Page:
Below I’ve excerpted some of my remarks from a panel on the 1980s Road Movie at the Society of Cinema and Media Studies meeting in Montreal, QC. The presentation, “Soul in the Rear View Mirror,” addressed the function of nostalgia for soul music in the 1980 film The Blues Brothers. The full text is available HERE.
(***)For the last few years, I have been working on a project for Oxford Univeristy Press called Back to the Fifties, which examines the explosion of Fifties nostalgia in the US from the early 1970s to the late 1980s. (***)This period in American history saw Hollywood and popular music produce a slew of “pop nostalgia” texts. I’ve noticed an uptick in SCMS panels talking about nostalgia, and I think that’s great. Because too often, I think, we have brushed away the concept of nostalgia as inherently ahistorical, as a product of postmodernist aesthetics or neoconservative politics. I want, both here and in my work elsewhere, to directly challenge that tendency. In my presentation today I want to think about how The Blues Brothers mobilizes both the structure of the road movie and nostalgic affect to comment on both the cultural and material segregation of Reagan Era America.
I don’t know how many of you have watched The Blues Brothers recently, but my initial response to watching it for the first time since I saw it on TBS in the mid-1990s was—and I have this in my notes–: “Wow, this is some weird movie.” Imagine my surprise and delight when I discovered that Roger Ebert’s January 1, 1980 review published in the Chicago Sun-Times begins with the line, (***) “This is some weird movie.” Not to brag, but me and ol’ Roger are right on the money in this one. The movie is 2 and a half hours long, features almost no capable actors (John Candy is as good as it gets in this one), it has totally unnecessary plot elements (why is Carrie Fisher in this movie again?) and explosions, and has about three too many antagonists. And yet, the whole film is pretty entertaining, and for a film that is about two white guys that call themselves “the Blues Brothers,” it largely avoids the kinds of cultural appropriation that you might expect. (***)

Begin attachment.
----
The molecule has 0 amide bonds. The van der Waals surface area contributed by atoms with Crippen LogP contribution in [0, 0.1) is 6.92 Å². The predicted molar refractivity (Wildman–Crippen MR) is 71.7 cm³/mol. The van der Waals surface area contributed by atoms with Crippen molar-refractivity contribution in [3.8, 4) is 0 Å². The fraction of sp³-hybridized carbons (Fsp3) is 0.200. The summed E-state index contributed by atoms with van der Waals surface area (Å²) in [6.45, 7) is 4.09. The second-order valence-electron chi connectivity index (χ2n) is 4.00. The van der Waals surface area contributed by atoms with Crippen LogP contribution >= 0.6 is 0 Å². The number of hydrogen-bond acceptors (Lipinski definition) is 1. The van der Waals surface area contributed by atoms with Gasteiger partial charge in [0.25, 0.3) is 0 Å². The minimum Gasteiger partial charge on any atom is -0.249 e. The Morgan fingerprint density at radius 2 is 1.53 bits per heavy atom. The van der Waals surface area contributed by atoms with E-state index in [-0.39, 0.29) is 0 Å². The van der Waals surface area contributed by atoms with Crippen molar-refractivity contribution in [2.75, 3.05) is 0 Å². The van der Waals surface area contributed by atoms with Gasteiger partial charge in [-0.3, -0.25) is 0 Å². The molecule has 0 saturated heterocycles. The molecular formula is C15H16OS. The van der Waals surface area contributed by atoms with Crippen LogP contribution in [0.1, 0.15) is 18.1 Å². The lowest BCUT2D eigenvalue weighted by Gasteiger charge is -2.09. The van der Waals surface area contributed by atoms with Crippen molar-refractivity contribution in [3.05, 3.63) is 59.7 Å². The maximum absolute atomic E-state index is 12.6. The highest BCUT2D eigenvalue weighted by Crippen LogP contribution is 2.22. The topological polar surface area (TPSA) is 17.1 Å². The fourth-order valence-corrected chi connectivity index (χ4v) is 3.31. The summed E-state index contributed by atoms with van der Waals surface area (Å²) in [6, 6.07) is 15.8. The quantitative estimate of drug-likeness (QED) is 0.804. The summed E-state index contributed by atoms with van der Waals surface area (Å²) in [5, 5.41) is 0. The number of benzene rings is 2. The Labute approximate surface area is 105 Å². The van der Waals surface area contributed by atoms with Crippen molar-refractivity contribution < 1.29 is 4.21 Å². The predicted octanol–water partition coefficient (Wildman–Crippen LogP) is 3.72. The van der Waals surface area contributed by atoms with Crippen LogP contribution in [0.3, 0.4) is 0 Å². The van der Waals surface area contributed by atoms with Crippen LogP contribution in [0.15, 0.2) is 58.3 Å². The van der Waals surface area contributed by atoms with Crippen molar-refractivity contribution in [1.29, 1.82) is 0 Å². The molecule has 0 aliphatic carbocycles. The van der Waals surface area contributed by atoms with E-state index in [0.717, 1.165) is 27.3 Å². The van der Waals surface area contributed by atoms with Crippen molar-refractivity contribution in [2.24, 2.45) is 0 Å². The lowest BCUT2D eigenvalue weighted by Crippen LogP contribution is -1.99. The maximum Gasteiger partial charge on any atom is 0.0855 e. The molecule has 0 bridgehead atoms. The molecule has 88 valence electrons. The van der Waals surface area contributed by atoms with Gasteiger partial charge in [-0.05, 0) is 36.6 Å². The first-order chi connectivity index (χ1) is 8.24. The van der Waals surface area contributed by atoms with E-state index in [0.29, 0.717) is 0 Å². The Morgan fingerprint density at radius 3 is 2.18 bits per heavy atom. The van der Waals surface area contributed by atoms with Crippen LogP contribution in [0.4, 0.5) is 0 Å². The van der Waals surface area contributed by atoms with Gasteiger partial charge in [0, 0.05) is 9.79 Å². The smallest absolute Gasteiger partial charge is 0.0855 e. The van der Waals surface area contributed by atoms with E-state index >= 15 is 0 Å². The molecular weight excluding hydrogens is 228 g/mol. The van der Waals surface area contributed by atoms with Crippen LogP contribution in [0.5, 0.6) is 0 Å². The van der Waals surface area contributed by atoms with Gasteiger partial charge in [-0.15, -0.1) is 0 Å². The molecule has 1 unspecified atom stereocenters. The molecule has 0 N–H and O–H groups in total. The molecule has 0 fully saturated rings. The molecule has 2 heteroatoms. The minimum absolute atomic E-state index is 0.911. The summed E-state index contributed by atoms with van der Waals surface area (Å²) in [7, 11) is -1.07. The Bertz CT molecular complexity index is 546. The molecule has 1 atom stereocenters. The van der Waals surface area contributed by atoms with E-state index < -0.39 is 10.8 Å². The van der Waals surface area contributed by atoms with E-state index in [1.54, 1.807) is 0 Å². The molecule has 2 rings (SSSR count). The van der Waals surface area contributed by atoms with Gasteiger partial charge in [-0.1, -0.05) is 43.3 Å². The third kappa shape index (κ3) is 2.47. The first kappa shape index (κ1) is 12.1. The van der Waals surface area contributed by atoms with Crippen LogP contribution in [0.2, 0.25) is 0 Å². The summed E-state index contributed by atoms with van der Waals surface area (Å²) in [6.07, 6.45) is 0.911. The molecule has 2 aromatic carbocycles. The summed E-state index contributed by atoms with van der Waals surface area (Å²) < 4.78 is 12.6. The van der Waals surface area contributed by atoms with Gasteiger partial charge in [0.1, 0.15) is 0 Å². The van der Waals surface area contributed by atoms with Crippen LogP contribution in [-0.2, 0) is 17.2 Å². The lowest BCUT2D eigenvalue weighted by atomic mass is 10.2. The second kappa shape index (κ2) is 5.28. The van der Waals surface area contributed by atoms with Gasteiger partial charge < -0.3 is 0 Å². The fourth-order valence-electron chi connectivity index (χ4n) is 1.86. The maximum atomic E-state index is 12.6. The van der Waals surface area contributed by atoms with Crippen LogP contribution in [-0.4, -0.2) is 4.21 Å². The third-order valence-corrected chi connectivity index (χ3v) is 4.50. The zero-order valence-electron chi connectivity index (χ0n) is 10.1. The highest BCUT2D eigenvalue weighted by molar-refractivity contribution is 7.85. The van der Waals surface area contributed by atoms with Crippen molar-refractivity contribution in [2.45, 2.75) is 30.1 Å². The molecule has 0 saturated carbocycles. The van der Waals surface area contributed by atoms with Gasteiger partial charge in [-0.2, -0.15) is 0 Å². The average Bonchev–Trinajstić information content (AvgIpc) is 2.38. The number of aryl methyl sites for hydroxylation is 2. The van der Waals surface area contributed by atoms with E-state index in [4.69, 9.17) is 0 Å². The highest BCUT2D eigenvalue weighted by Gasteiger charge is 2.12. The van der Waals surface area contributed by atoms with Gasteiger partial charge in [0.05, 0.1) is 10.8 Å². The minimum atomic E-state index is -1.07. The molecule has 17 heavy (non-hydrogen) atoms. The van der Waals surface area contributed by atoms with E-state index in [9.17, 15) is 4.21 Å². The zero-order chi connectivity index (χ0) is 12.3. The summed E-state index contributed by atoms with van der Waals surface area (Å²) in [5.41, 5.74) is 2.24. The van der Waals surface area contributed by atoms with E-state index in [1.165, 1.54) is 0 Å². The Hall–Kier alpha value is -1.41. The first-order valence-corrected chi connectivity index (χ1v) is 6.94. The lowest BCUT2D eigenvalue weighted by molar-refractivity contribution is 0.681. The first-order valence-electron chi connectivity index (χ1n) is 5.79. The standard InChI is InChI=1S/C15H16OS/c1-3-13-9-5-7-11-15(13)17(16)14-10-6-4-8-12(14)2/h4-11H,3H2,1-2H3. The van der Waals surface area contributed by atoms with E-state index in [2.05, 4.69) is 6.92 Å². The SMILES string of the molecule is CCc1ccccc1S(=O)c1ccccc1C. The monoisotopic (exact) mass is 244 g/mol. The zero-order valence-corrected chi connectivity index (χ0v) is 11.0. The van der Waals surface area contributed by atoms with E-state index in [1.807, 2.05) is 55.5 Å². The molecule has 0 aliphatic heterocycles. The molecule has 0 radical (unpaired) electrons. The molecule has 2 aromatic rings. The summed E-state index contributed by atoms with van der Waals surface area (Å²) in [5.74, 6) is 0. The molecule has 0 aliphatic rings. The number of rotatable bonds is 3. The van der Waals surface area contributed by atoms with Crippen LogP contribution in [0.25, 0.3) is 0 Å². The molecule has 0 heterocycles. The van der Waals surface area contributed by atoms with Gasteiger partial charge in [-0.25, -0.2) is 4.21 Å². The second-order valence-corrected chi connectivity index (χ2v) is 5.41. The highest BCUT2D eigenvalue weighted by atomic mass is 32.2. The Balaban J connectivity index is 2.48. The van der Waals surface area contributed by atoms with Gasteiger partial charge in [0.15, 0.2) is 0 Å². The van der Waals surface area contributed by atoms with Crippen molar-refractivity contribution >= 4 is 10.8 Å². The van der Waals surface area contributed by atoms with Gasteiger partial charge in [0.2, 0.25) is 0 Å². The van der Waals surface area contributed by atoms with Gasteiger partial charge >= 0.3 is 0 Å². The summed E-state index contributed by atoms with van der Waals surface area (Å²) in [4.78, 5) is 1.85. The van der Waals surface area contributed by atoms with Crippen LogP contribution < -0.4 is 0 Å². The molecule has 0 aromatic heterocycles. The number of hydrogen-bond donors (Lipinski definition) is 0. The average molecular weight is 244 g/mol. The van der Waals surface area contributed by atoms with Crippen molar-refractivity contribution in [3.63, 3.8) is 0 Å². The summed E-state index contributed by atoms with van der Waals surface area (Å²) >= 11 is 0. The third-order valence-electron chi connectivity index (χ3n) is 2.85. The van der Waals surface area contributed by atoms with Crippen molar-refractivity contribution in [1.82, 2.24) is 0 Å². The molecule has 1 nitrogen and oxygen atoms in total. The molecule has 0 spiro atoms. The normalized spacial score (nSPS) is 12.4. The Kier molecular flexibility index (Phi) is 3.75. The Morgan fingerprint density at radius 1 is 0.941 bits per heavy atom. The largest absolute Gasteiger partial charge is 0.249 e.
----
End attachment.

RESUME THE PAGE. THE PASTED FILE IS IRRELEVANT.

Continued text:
With all of that said, I did experience some concern in preparing for this panel, as I wondered more than once if the film really belonged to the genre. In many respects, The Blues Brothers (1980) does not match conventional understandings of the road movie. While Michael Atkinson has argued that the road movie is motivated by “a last ditch search for self,” The Blues Brothers’ protagonists, Jake and Elwood Blues (John Belushi and Dan Aykroyd) do not really experience any inner transformation. Nor do Jake and Elwood take to the road to escape the domestic trappings of home or to rebel against the restrictive codes of society—other than traffic laws, of course. On the contrary, the brothers Blues ride in service of God and County–the film’s action is motivated by their attempt to pay the county tax bill of the Catholic orphanage where they were raised. If, however, (***), as Steven Cohan and Ina Rae Hark argue, the road movie is often Hollywood’s response to “periods whose dominant ideologies generate fantasies of escape and opposition,” we might understand The Blues Brothers as a road movie particularly produced by US historical and social conditions of 1980, and the types of “fantasies of escape and opposition” it offers register on both a spatial and temporal plane.
As I have written elsewhere, the fantasies of escape in 1980s America often took the form of nostalgia. This was certainly the case in Hollywood film, but the popular music industries in the US also got in on the act. In response to the fragmentation of rock audiences, the resentment toward new musical forms, and flagging album sales, record and radio companies turned to rock’s roots in rhythm and blues, and the Black communities that fostered it. The Blues Brothers is a particularly apt road movie example to understand this phenomenon, as it came from taking a musical performance on the road (The band toured in 1978 to support their double-platinum album Briefcase Full of Blues). In this presentation I will argue that The Blues Brothers’ revision of road movie conventions can be understood as part of a broader cultural discourses of nostalgia and national identity that played out across the media industries in the 1980s.